New Year’s resolutions can be notoriously difficult to maintain throughout the full 365 days of the year, especially when the goals involve personal fitness and exercise. Although she lacked success in keeping up with past resolutions, junior Colleen Bailey said this year would be different. “I make similar resolutions to be better about exercising and to improve my fitness every year, but I’m really serious about it this year,” she said. “My most tangible goal right now is to run the Holy Half Marathon, so I’ll do whatever it takes to get myself to that point.” Jennie Phillips, RecSports Assistant Director of Fitness and Fitness Facilities, said students like Bailey with New Year’s fitness resolutions need look no further than RecSports for assistance in meeting their health and exercise goals. She said RecSports offers students free consultations with RecSports staff for fitness equipment orientation, body composition and blood pressure exams. She said students could also participate in fitness classes, cross-country skiing and various special events sponsored by RecSports throughout the year. According to the RecSports annual facility usage report, 94 percent of the undergraduate student body used the Rolfs Aquatic Center (RAC), the Rolfs Sports Recreation Center (RSRC) or the Rockne Memorial at least once during the 2010-2011 school year. Phillips said this percentage remained relatively consistent, although RSRC fitness room usage tended to peak in the winter months. “February is typically our busiest month throughout the year,” Phillips said. “I assume some of it is due to New Year’s resolutions and spring break preparation, but it’s also partly due to the winter weather.” She also recommended writing down goals and scheduling ahead for exercise sessions, in addition to participating in enjoyable activities. “Play basketball, ice skate, cross-country ski, take a fitness class — whatever works best for you. I would recommend cross-training, or doing different activities, over the course of a week or even a day,” she said. Junior Mike Butler said he and a group of friends were making a collective effort to be more active this year. “I just want to make an effort to get some physical exercise on a more consistent basis, even if it’s just going to play basketball with some friends,” he said. “We want to have some fun while staying active.” Although the New Year inspires students to improve personal health at the beginning of each year, Phillips said fitness goals should be made year-round. “If you need to make a resolution for the motivation, that’s great, but hopefully you’ll be motivated for other reasons as well, such as overall health, improved sleep, better immune system functioning, stress management and improved concentration,” she said. Students with questions about fitness can contact Phillips at [email protected], while general RecSports information is available at recsports.nd.edu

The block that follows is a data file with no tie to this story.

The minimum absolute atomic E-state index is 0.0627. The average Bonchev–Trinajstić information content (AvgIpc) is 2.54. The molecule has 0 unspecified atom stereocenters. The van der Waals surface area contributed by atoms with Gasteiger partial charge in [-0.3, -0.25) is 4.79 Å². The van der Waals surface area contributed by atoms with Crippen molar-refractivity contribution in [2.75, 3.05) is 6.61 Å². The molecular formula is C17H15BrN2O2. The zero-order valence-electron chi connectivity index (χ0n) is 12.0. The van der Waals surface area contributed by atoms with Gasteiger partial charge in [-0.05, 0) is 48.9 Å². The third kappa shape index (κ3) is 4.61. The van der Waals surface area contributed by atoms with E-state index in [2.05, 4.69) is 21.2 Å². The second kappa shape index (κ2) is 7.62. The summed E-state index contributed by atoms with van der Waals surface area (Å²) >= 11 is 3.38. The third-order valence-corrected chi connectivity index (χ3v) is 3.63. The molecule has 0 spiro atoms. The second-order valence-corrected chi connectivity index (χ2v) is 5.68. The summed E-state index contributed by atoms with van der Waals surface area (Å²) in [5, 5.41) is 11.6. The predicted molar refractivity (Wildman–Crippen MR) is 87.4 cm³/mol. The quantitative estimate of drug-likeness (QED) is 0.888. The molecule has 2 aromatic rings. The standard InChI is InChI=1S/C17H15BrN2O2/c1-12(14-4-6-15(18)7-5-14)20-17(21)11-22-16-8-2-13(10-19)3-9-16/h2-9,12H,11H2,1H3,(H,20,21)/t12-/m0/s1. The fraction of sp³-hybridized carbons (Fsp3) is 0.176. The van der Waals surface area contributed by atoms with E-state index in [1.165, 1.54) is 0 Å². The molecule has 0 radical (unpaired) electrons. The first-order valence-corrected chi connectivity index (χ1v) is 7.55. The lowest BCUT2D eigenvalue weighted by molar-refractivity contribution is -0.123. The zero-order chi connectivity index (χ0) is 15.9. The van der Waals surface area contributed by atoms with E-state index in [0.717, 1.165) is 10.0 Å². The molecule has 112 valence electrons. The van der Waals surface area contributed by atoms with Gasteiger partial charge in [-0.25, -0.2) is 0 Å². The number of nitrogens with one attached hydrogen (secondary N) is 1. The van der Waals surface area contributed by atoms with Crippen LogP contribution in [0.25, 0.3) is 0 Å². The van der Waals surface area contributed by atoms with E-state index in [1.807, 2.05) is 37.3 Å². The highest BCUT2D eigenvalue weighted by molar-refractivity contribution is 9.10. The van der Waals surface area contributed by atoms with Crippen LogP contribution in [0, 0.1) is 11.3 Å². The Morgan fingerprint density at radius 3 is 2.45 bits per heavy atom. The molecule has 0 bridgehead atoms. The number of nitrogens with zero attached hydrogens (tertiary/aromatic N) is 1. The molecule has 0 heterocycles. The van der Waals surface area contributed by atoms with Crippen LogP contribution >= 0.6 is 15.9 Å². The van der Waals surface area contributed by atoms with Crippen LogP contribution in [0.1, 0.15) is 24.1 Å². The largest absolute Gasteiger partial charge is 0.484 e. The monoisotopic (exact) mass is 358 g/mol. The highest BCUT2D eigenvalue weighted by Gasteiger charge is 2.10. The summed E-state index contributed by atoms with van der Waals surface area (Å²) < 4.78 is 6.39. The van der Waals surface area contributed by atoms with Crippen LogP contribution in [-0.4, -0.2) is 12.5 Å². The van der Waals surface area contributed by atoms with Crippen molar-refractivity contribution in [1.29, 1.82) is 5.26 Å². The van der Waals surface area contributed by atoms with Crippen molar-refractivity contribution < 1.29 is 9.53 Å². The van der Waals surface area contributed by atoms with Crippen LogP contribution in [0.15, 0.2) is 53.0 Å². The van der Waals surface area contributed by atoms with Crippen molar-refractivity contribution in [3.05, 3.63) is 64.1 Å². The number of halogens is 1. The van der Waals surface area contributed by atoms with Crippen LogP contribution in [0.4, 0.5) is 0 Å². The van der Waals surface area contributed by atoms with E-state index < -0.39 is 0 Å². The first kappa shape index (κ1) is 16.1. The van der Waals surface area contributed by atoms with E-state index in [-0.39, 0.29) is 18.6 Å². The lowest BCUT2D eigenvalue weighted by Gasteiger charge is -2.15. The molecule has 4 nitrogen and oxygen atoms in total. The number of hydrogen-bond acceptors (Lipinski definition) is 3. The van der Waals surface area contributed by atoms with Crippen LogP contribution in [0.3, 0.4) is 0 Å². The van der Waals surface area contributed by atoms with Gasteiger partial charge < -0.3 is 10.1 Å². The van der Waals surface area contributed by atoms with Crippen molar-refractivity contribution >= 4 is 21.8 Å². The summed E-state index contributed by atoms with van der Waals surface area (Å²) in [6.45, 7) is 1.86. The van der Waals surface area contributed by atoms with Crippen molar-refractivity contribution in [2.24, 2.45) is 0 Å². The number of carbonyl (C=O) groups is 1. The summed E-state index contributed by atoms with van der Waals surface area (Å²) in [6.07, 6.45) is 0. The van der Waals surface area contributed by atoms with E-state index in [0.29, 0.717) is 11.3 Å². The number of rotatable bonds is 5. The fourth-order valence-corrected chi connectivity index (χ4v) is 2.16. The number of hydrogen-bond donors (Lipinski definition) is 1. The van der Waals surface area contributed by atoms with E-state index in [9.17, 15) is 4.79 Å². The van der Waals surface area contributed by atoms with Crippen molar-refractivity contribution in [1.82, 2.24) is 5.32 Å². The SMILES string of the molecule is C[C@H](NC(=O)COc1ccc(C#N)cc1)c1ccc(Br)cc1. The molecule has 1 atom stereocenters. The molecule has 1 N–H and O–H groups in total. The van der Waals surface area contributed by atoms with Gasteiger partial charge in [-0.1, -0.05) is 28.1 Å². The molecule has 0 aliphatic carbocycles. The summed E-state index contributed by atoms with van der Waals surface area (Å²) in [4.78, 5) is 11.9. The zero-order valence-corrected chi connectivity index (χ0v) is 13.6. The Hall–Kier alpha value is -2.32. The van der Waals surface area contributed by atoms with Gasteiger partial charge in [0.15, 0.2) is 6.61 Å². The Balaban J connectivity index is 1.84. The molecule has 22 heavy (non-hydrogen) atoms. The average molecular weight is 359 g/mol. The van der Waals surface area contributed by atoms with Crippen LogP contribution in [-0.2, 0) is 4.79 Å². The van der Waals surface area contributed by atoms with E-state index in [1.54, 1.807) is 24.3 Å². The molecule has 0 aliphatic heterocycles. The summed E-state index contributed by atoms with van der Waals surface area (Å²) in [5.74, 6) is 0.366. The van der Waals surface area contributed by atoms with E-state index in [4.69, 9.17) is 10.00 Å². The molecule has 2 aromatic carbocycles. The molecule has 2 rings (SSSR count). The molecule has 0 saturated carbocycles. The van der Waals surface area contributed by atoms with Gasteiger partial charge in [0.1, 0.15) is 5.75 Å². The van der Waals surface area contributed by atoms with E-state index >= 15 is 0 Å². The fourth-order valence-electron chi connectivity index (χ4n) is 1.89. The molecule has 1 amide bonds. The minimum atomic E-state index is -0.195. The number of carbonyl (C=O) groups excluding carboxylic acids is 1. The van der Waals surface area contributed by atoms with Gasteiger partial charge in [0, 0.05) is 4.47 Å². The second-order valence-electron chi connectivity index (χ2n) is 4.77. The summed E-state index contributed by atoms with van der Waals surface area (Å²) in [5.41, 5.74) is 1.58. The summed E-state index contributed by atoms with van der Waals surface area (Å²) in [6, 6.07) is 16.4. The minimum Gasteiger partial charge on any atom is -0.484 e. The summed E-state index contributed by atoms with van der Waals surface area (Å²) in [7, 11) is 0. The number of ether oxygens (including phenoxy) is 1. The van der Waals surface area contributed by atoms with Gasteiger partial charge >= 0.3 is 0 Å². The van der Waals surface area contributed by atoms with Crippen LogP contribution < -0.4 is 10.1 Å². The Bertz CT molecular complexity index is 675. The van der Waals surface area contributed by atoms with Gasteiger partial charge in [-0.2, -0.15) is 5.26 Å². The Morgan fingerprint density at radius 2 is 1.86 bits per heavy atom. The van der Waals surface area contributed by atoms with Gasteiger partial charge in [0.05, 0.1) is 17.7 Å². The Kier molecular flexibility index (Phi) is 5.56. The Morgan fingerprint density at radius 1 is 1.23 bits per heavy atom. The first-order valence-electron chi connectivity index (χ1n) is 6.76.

Granberry said the plastic the farmers use was developed specifically for use in fields. “The manufacturer incorporates a UV inhibitor that slows the breakdown of the material by UV rays,” he said. “Regular plastics, like garbage bags, break down relatively fast in sunlight.” Scientists and plastic mulch makers are working to learn how to recycle the plastic mulch after farmers remove it from their fields. But Granberry said it’s slow going. Soil and plants stick to the plastic, making the process expensive and difficult. “Until we figure out how to get it out of the field cleanly,” he said, “recycling isn’t practical.” “It’s harder and riskier to raise vegetables without plastic,” Granberry said. “Of course, it’s risky, period, to grow vegetables. But farmers are looking to minimize that risk while doing what they can for the environment.” Benefits of plasticulture A typical cycle follows this pattern: * Lay irrigation drip tape and plastic mulch in one operation. * Plant, grow and harvest the first crop. Cut the plant stems within one inch of the mulch. * Cut new holes in the plastic mulch. Plant, grow and harvest the second crop. Cut the stems. * Inspect the mulch for tears and damage from the sun’s ultraviolet rays. If it’s still usable, punch new holes and raise a third crop. * Pull up the mulch and drip tape. Treat the field for insects or disease problems if they’re present. Dispose of the plastic. Begin the cycle again. The plasticulture cycle Specially developed for fields Using plastic mulch offers many benefits to vegetable growers. It extends the growing season by warming the soil faster, so farmers can plant earlier in the spring. The mulch keeps moisture in the soil by preventing evaporation. In-place irrigation puts water right at the roots, and the plastic helps keep it there. Granberry said disease problems are minimal in plastic fields, too. By watering below the soil, farmers don’t wet the foliage, where most disease problems start. The plastic also keeps weeds around the plants to a minimum. So farmers don’t have to use as much herbicide as in bare-ground fields. Overall, plastic mulch helps farmers produce more, higher-quality vegetables with the least added cost. Granberry, an Extension Service vegetable horticulturist with the UGA College of Agricultural and Environmental Sciences, said Georgia farmers raise peppers, squash, tomatoes, cucumbers and strawberries on plastic-covered rows. They plant watermelons, also on plastic, in 12- or 18-inch beds, rather than the 32- to 34-inch beds they grow other produce on. Because of that difference, they can’t include melons in the produce rotation that uses plastic mulch repeatedly. Most produce grows from planting to harvest in 60 to 90 days. That allows for three growing seasons each year in much of south Georgia. But using one application of plastic mulch over several growing seasons helps cut the amount of plastic they use. Georgia vegetable farmers count on plastic-mulched beds to raise top-quality produce efficiently. They also count on the plastic to last more than one growing season. “Growing vegetables on plastic is not cheap,” said University of Georgia scientist Darbie Granberry. “So scientists and farmers worked to learn how to use it for two or three growing seasons to spread out the cost.” Plasticulture in Georgia